• Iran Cleric: Jews Use Sorcery to Spy: A mullah at Tehran University told Iranians on official TV that Jews use jinns, or genies, for espionage. Young Iranians laugh, and cry, when they hear such things. — Azadeh Moaveni, The Daily Beast; from the well-it-worked-for-john-007-dee dept.

    “Iran’s state broadcaster, known as Islamic Republic of Iran Broadcasting, IRIB, has never been the country’s most dignified institution. But even by its own standards, the network plunged into a fresh abyss of superstition and fear-mongering with a recent broadcast in which Valiollah Naghipourfar, a cleric and professor at Tehran University, discusses the use of jinns, or genies, in public life.

    ‘Can jinns be put to use in intelligence gathering?’ the presenter asks ingenuously, as though dragons can also serve as defense ministers and we’ve all entered the realm of the Hobbit.

    The cleric nods, as though speaking about a species of exotic elf: ‘The Jew is very practiced in sorcery. Indeed most sorcerers are Jews.'”

    “Such paranoia and fear of the other, of course, is typical among the ultra-orthodox of any religion.”

  • Cult Rush Week: Pretzels and Wine With Peaches Geldof’s Sex Cult — Cat Ferguson, Gawker

    “When I first told friends I was going to a meeting of the New York Ordo Templi Orientis branch, called Tahuti Lodge, the general consensus was that I should try not to die, and I should avoid sexual contact. […] As it turned out, neither of my friends’ concerns proved necessary.”

  • Reply to Sandy Robertson’s review of Aleister Crowley: Magick, Rock and Roll, and the Wickedest Man in the World — Gary Lachman

    “One of the key questions I explore in the book is why Crowley remained a pop ‘icon’ – apologies for using a much abused and emptied-out term – long after other esoteric figures taken up by the 60s counter culture, like Jung and Madame Blavatsky, no longer were. The answer to that is that Crowley’s philosophy of excess – ‘excess in all directions’, as his friend Louis Wilkinson called it – is purpose built for rock and roll and the pop aesthetics that followed it.”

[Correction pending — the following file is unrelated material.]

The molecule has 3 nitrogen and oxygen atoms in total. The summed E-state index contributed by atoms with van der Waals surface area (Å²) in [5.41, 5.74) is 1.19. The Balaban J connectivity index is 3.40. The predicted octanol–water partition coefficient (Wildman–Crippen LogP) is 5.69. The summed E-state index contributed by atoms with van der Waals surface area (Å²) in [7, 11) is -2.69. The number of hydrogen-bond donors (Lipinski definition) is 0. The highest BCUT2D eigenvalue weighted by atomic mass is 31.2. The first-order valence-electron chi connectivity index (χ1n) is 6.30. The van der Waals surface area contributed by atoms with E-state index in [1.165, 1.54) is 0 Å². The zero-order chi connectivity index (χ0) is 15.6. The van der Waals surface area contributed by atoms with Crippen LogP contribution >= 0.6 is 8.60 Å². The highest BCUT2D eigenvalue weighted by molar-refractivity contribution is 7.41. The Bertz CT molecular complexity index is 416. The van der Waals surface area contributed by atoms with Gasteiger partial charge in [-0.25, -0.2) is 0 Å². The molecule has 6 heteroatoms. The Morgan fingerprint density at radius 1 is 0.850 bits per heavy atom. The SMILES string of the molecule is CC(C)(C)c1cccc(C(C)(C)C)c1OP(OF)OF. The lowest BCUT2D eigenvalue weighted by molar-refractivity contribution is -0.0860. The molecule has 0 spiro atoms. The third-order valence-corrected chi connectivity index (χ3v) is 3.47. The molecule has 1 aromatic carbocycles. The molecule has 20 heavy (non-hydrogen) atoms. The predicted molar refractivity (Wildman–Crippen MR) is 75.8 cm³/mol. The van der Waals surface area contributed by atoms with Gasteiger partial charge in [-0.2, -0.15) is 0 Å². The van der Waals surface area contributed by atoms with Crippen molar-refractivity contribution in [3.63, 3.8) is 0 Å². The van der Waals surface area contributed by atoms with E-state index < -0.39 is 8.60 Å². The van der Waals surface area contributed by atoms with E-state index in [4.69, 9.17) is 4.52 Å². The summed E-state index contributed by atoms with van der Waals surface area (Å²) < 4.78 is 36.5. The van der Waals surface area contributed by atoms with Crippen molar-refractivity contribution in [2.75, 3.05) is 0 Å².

• rstevens 3.0, tweet

     

  • When Beliefs and Facts Collide — Brendan Nyhan, The Upshot, The New York Times

    “In a new study, a Yale Law School professor, Dan Kahan, finds that the divide over belief in evolution between more and less religious people is wider among people who otherwise show familiarity with math and science, which suggests that the problem isn’t a lack of information. When he instead tested whether respondents knew the theory of evolution, omitting mention of belief, there was virtually no difference between more and less religious people with high scientific familiarity. In other words, religious people knew the science; they just weren’t willing to say that they believed in it.”

  • Interview: Nicholaj de Mattos Frisvold — Second Heart Magazine

    “My arrival to a neo Platonic stance on this issue came initially through my interest for behaviourism and the realization of how an organism can be conditioned to nearly whatever and how inconstant and changeable the human mind and heart is which grew these ideas of dualism solely being a heuristic and not a reality. Later when I studied Advaita philosophy and Renaissance philosophers both from the European and Arabic renaissance a qualified monism took shape and got over the years sharper and sharper. Quite simply if we view everything in terms of polarities we also become more inclined to understand the tension within the fields of being and find the bridges of understanding that widens our horizon and in this the tension between the poles are also experienced less severe. For instance in the thoughts of Ibn Al Arabi we find the concept of Iblis being the limit of divine enfolding – and thus our experience of this concept is one of resistance and opposition, but in truth it serves a quite different function in defining the field of possibility for unfolding.”